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Given a 2d array of pixel values, is it possible to iterate over just the pixels in a circle in a way that is less costly than simply iterating over a square and checking if a value is within the circle?

I need to get the values of pixels within a circle given center coordinates and the radius. Ideally I would ONLY iterate over the pixels in the circle as the leave number of iterations possible is the least costly for time.

The only solution I have found so far is to iterate over a square(shown in green below) and for each pixel, check if its inside the circle using pythagoras before performing the logic I wish to do.

Is there a way to only iterate over the solid circle of pixels alone?

(Int the image below, the desired pixels are highlighted in RED and the containing square is in GREEN)

thank you in advance for any help and resources offered

Example of what im after.

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  • $\begingroup$ Well, at the very least, you could calculate the first and last pixel on each row and iterate between them. Symmetry about the two co-ordinate axes should also help: if the centre is at $(a,b)$ and you know that $(a-x,b-y)$ is in the circle, you know that $(a+x,b-y)$, $(a-x,b+y)$ and $(a+x,b+y)$ are all in it, too. $\endgroup$ – David Richerby Feb 8 '18 at 18:24
  • $\begingroup$ Have you tried to simply calculate starting point of the row, mirroring it to find end (also the lower half of the circle)? You have center, radius and y, solve for x? Or simply check Bresenham Circle algorithm, filling (reading) inside row by row (scanline). $\endgroup$ – Evil Feb 8 '18 at 18:24
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    $\begingroup$ @Evil Haha! I beat you by six seconds, even though my comment is twice as verbose as yours! ;-) $\endgroup$ – David Richerby Feb 8 '18 at 18:27
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    $\begingroup$ @DavidRicherby that was true, now it is only 3/2 times more verbose ;) I was looking for link with a picture of octant symmetry Bresenham style and midpoint standard. $\endgroup$ – Evil Feb 8 '18 at 18:29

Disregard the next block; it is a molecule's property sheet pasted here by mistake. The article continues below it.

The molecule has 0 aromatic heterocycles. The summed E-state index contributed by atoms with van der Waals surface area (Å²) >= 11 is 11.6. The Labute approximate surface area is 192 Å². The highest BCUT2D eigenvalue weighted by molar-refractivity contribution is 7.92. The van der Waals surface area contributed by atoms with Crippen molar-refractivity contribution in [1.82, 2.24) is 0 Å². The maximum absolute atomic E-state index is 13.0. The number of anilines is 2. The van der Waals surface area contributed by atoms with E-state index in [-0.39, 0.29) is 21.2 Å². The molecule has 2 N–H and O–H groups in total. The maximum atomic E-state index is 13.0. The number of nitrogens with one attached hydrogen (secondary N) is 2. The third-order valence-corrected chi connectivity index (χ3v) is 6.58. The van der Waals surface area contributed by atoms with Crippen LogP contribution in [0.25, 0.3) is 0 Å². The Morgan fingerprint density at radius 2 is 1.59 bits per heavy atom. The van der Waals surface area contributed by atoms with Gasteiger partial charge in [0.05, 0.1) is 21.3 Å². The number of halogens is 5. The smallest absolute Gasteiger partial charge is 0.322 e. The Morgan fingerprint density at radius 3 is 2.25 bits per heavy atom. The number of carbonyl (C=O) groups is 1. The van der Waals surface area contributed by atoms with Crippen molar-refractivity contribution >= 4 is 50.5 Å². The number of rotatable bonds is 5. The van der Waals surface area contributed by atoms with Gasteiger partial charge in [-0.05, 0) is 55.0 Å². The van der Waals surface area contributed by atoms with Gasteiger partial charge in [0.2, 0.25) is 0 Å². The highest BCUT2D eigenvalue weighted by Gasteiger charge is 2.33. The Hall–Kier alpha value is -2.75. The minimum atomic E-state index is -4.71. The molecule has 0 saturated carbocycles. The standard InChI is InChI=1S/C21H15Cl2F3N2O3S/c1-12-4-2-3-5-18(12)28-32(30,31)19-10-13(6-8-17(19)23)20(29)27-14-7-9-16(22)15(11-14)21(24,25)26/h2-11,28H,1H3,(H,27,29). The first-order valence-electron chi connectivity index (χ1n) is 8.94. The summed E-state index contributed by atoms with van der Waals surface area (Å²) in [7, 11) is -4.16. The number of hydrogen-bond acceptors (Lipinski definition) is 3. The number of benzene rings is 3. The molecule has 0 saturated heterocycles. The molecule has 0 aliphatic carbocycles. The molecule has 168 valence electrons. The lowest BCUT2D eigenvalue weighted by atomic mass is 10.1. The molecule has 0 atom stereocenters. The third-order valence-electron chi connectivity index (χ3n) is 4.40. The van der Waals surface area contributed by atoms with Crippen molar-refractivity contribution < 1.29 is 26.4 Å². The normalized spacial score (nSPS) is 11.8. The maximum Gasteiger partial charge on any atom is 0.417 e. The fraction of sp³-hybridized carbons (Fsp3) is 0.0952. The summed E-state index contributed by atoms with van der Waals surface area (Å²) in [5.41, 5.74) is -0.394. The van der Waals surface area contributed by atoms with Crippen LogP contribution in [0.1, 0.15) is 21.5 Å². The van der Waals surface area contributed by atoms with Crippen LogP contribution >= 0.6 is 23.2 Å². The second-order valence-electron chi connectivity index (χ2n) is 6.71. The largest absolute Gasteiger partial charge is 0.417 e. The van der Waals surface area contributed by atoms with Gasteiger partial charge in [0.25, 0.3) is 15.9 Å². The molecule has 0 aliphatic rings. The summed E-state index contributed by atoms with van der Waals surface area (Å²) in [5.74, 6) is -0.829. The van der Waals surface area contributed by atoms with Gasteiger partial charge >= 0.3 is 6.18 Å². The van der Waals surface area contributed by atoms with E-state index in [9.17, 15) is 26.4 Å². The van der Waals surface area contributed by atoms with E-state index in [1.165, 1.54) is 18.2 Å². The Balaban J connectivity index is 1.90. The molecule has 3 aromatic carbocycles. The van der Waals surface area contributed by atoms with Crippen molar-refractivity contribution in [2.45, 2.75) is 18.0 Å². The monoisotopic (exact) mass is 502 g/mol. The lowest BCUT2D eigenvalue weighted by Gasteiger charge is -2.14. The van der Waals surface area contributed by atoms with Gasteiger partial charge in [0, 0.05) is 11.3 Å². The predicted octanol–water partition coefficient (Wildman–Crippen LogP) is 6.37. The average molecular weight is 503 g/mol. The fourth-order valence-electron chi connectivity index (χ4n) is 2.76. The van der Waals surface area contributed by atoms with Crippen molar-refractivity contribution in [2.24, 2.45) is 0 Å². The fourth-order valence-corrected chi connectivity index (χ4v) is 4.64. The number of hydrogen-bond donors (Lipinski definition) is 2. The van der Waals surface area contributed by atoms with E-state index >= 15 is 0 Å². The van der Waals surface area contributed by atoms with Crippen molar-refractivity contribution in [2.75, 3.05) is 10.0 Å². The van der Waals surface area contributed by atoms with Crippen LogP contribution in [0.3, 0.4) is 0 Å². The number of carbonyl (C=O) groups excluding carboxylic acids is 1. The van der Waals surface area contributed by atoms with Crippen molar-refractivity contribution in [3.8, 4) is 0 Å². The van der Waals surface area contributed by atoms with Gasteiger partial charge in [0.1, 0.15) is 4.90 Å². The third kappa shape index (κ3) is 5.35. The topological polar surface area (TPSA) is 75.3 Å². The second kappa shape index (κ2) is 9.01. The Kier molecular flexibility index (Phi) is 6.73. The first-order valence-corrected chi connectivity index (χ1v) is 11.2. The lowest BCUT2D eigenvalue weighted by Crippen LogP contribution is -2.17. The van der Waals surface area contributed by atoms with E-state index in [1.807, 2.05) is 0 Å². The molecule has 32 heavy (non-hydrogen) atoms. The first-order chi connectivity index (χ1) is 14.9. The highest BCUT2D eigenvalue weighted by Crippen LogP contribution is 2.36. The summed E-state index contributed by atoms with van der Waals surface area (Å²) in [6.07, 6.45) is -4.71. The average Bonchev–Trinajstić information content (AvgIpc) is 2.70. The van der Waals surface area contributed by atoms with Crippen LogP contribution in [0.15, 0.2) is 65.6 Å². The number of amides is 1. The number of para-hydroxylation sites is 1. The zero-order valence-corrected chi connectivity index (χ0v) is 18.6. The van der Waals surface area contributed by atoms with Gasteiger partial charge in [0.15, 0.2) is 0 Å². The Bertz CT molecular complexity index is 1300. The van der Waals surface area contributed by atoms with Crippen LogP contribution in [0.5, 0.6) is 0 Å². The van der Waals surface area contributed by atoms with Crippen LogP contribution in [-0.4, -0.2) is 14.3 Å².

• $\begingroup$ Thanks @DavidRicherby and @Evil! In case you're interested, I have implemented both my original Pythagoras on a square method, and Bresenham's Algorithm in JavaScript. I have found the Pythagoras method to be 2.8x faster for my use case :D $\endgroup$ – drm18272 Feb 10 '18 at 20:42
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The most important optimization is to save resources, not only avoid traversing the full square. For this reason the best option is to calculate the upper quarter of circle (hull) and then use scanlines - traverse row for fixed number of steps. Exploiting symmetry by calculating octant algorithm may not be the best option due to random access in the array and subtraction used (it should make no difference, but it happens). This is know as the midpoint circle algorithm.

Standard way is to calculate 1/8 of the circle, reflect it and use the hull, dividing circle into rows. The naive algorithm to calculate starting points uses round operation, which is time consuming (but still worth something due to actual avoiding square traversal). More optimized version is due to Bresenham circle which avoids rounding operation.

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